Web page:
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How to Navigate a Job Change

If your expectations about what you want in a career and an employer are changing, you’re not alone. Employees are “willing to look and keep looking for a company that’s mission and culture reflect and reinforce their values,” according to Gallup research.

Gallup’s “State of the American Workplace” study found 51% of employees are searching for new jobs or watching for openings, while 35% have changed positions in the last three years. Mission and culture are important considerations for job seekers. Other reasons cited in the report include opportunities for career growth, salary and benefits, and leadership.

Is It Time to Make a Change?

“If you are not constantly learning and growing your resume, your network and your confidence … you are putting more into the job than you are getting out of it,” says Liz Ryan, CEO of Human Workplace, in Forbes.com.

Ryan says there are five signs that it may be time to seek other opportunities:

  1. Your work projects cause you stress instead of professional growth or satisfaction.
  2. You don’t see opportunities for advancement in spite of your efforts to demonstrate your capabilities.
  3. You do not feel you can be yourself at work, because your real personality would not be liked by your colleagues.
  4. You look forward to weekends, then spend your free time stressed about work.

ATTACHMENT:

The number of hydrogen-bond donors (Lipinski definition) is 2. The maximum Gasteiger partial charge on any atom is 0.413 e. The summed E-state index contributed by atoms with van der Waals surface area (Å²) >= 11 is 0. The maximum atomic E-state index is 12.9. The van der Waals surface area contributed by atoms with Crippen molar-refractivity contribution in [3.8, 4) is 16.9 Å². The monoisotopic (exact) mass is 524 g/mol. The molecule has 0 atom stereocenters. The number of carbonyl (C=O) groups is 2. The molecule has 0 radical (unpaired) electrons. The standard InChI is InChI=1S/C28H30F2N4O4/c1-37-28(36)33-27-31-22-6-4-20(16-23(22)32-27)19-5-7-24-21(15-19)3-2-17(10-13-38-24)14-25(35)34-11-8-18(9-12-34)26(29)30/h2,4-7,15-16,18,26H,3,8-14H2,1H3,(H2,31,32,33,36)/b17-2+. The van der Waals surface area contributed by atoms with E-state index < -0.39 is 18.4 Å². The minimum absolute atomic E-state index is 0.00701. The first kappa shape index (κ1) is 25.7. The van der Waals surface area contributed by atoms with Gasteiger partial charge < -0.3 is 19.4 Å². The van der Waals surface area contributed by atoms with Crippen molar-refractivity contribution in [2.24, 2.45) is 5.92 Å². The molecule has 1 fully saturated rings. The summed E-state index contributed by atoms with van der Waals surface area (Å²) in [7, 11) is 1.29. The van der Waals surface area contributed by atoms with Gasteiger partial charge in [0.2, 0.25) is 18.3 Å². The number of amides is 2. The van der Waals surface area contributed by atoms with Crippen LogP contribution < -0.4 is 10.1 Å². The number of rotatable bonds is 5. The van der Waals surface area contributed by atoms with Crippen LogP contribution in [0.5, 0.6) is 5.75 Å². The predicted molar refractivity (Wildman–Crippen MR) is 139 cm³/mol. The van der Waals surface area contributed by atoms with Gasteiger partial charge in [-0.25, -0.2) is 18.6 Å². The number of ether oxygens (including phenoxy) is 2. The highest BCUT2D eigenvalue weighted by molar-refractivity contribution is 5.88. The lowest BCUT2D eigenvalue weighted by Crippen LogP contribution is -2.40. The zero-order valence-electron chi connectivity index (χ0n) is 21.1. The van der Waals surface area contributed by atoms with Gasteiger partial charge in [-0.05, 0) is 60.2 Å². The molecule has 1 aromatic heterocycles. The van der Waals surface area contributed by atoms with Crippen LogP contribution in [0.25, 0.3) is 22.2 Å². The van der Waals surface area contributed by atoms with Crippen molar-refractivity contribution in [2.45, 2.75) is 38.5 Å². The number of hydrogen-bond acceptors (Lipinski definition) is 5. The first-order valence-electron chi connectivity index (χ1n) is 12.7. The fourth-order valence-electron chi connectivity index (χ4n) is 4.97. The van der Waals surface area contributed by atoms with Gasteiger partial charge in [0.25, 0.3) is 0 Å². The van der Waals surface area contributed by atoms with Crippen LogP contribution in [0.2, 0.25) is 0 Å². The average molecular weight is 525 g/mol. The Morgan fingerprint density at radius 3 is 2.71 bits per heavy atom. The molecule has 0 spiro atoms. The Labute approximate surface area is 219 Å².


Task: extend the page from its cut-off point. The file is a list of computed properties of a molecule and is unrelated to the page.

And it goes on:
5. You dread Mondays.

Does this list describe you? Then it may be to explore your options and determine your next move.

Identify and Research Target Jobs

Think about what you would like to do, and how your skill set fits into such a role. Free tools such as www.mynextmove.org and O*NET OnLine from the U.S. Department of Labor can provide insights into potential career paths and information on skills and knowledge needed.

The U.S. Bureau of Labor Statistics has job descriptions for thousands of positions, along with information on education requirements and earning potential. Use this information and job postings to determine where you need to invest in skill improvements and experience.

Research industries or companies that complement your current firm that could make use of your skills. You never know what opportunities may arise from companies you do business with.

Figure Out How to Apply Your Skills

Once you’ve chosen a new career, identify your strengths and weaknesses – then address your weaknesses. Do you need to pursue higher education to reach your goals? Online degree programs offer flexible options for workers to earn degrees while keeping their jobs.

Another idea is to tackle a project that develops and showcases the skills you want to market to a new employer, and document the process so you can include it on a resume, wrote employer branding strategist Craig Fisher on the Society for Human Resource Management’s blog. Other interests such as volunteering can count as experience and boost your professional network.

Reach Out to Your Connections

As you are honing your skills and conducting research, don’t neglect a critical area for professional development: networking. One of the simplest ways to network is to stay in contact or reconnect with people you know from school, especially those who pursued or are pursuing similar degree programs.

When you are ready to make a move, reach out to these contacts and other knowledgeable people in the industry, and ask them to evaluate your resume and provide feedback. Ask what stands out, what may give them pause, and what their reaction would be to receiving it in response to a job opening. Consider their feedback carefully and incorporate compelling advice.

Careful planning can mean the difference between a successful career change and another dead-end job. Take your time, make connections and do your research.

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